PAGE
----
… Trinamul victorious without vote!
CALCUTTA High Court has upheld a constitutional certitude by reaffirming the primacy of the State Election Commission in the matter of panchayat/municipal elections. The position of the SEC or any constitutional entity is explicitly stated, however much the Mamata Banerjee government might delude itself. Another feature of last Thursday&’s order of the Division Bench (coram: Arun Mishra, CJ; and Joymalya Bagchi, J) that will be generally welcomed is that it comes close to three weeks before the rural polls… and not when the process is underway, as originally decreed. The air has been cleared on what ought to have been deemed by the ruling party as a constitutional prerogative. With respect, it would be presumptuous to talk in terms of a “judicial review” if the SEC is “arbitrary, whimsical and capricious”. It needs to be underlined that the commission had to move court in the face of a decidedly overbearing, even bullheaded, stance of the state government, notably its panchayat minister Subrata Mukherjee, though considerably chastened over the past fortnight. The need for 800 companies of Central security forces was based on the volatile conditions in rural Bengal, most importantly after the Saradha collapse and the very possible resurgence of  Maoist violence.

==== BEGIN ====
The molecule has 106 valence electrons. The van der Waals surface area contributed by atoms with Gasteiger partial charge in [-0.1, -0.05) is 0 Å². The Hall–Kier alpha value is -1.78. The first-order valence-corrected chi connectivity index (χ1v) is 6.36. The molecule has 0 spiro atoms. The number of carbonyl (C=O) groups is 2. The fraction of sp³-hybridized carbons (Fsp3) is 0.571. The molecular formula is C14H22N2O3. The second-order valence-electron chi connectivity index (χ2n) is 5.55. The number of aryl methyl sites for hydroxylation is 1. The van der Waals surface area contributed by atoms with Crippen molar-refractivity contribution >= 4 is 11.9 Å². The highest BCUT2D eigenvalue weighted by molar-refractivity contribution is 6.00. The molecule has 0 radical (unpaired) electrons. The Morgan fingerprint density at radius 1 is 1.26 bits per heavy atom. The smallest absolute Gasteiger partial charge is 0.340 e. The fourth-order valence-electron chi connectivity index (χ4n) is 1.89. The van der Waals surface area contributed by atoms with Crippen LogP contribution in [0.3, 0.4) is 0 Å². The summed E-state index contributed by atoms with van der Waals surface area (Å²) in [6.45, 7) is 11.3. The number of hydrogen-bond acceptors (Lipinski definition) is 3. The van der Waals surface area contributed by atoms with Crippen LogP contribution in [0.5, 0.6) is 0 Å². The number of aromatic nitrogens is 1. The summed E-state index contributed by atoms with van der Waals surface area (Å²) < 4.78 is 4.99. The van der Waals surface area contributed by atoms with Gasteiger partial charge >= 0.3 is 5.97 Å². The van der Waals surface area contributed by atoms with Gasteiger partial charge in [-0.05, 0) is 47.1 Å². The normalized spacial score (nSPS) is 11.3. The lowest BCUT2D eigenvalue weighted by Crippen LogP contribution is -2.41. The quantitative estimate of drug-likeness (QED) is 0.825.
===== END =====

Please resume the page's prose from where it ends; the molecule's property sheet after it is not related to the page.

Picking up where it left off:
Of far greater concern must be the fact that there never was a tryst with democracy so farcical, as manifest in the violent prologue to the first phase on 2 July. The election has been rigged even before the first ballot has been cast and the state-sponsored fiasco surpasses the rigging of the West Bengal assembly election in 1972. Indeed, the vote has been reduced to irrelevance with Miss Banerjee&’s ruling party winning 95 per cent of the 5259 uncontested seats in the nine districts where elections are scheduled to be held in the first phase.  Extensive mayhem had marked the nomination process. Thus did the ruling party ensure that rivals would not be able to file their papers. The claim that the CPI-M  was unable to nominate a sufficient number of women candidates can be accepted with a modified “yes”. Equally, does it camouflage the core problem of Trinamul threats and bloody strife. The scale of victory would have been hilarious were it not for the profound impact on electoral politics and rural governance. The CPI-M, over time, had denuded its watershed achievement of the Eighties ~ the creation of the three-tier panchayati raj.  Trinamul Congress ~ almost as a logical corollary ~ has severely damaged the elected foundation of rural governance, a process commenced by the Left. In retrospect, the security beef-up was essential during the nomination phase. The exemplars are portentous enough, and the outlook for the second and third phases doesn’t inspire confidence.